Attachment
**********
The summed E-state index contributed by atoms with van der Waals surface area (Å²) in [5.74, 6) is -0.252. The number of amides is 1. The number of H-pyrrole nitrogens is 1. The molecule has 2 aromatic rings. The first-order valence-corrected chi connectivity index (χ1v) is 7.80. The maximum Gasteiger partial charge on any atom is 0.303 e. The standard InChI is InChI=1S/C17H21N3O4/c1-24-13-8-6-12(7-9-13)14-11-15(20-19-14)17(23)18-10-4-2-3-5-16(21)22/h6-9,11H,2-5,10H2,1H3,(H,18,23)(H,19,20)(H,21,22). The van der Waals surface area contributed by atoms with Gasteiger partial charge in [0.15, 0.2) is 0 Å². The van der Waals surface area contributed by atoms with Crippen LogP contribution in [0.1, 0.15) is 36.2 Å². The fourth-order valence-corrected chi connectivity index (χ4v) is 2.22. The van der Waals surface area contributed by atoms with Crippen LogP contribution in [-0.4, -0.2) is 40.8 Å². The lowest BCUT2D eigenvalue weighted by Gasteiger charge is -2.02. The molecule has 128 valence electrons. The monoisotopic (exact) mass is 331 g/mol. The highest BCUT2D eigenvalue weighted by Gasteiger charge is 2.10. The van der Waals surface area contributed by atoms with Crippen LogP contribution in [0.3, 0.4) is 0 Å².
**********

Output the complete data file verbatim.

The summed E-state index contributed by atoms with van der Waals surface area (Å²) in [5.74, 6) is -0.252. The number of amides is 1. The number of H-pyrrole nitrogens is 1. The molecule has 2 aromatic rings. The first-order valence-corrected chi connectivity index (χ1v) is 7.80. The maximum Gasteiger partial charge on any atom is 0.303 e. The standard InChI is InChI=1S/C17H21N3O4/c1-24-13-8-6-12(7-9-13)14-11-15(20-19-14)17(23)18-10-4-2-3-5-16(21)22/h6-9,11H,2-5,10H2,1H3,(H,18,23)(H,19,20)(H,21,22). The van der Waals surface area contributed by atoms with Gasteiger partial charge in [0.15, 0.2) is 0 Å². The van der Waals surface area contributed by atoms with Crippen LogP contribution in [0.1, 0.15) is 36.2 Å². The fourth-order valence-corrected chi connectivity index (χ4v) is 2.22. The van der Waals surface area contributed by atoms with Crippen LogP contribution in [-0.4, -0.2) is 40.8 Å². The lowest BCUT2D eigenvalue weighted by Gasteiger charge is -2.02. The molecule has 128 valence electrons. The monoisotopic (exact) mass is 331 g/mol. The highest BCUT2D eigenvalue weighted by Gasteiger charge is 2.10. The van der Waals surface area contributed by atoms with Crippen LogP contribution in [0.3, 0.4) is 0 Å².